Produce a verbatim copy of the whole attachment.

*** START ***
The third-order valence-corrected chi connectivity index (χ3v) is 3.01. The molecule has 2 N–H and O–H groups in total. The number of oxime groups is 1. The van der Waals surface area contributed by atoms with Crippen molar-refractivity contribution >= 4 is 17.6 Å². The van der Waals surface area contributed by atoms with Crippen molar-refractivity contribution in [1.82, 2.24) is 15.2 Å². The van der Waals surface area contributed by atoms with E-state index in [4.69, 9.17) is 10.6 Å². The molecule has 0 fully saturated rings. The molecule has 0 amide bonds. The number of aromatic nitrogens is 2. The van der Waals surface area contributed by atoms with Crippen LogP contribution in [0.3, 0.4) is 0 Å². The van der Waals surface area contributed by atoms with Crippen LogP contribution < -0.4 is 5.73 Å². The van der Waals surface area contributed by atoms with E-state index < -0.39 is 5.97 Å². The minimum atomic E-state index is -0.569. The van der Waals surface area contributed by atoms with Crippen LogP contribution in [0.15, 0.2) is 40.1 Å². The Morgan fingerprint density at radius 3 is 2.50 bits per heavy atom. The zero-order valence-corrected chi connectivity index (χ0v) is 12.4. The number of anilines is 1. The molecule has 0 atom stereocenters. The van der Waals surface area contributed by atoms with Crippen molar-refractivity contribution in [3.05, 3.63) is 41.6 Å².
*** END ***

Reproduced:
The third-order valence-corrected chi connectivity index (χ3v) is 3.01. The molecule has 2 N–H and O–H groups in total. The number of oxime groups is 1. The van der Waals surface area contributed by atoms with Crippen molar-refractivity contribution >= 4 is 17.6 Å². The van der Waals surface area contributed by atoms with Crippen molar-refractivity contribution in [1.82, 2.24) is 15.2 Å². The van der Waals surface area contributed by atoms with E-state index in [4.69, 9.17) is 10.6 Å². The molecule has 0 fully saturated rings. The molecule has 0 amide bonds. The number of aromatic nitrogens is 2. The van der Waals surface area contributed by atoms with Crippen LogP contribution in [0.3, 0.4) is 0 Å². The van der Waals surface area contributed by atoms with Crippen LogP contribution < -0.4 is 5.73 Å². The van der Waals surface area contributed by atoms with E-state index < -0.39 is 5.97 Å². The minimum atomic E-state index is -0.569. The van der Waals surface area contributed by atoms with Crippen LogP contribution in [0.15, 0.2) is 40.1 Å². The Morgan fingerprint density at radius 3 is 2.50 bits per heavy atom. The zero-order valence-corrected chi connectivity index (χ0v) is 12.4. The number of anilines is 1. The molecule has 0 atom stereocenters. The van der Waals surface area contributed by atoms with Crippen molar-refractivity contribution in [3.05, 3.63) is 41.6 Å².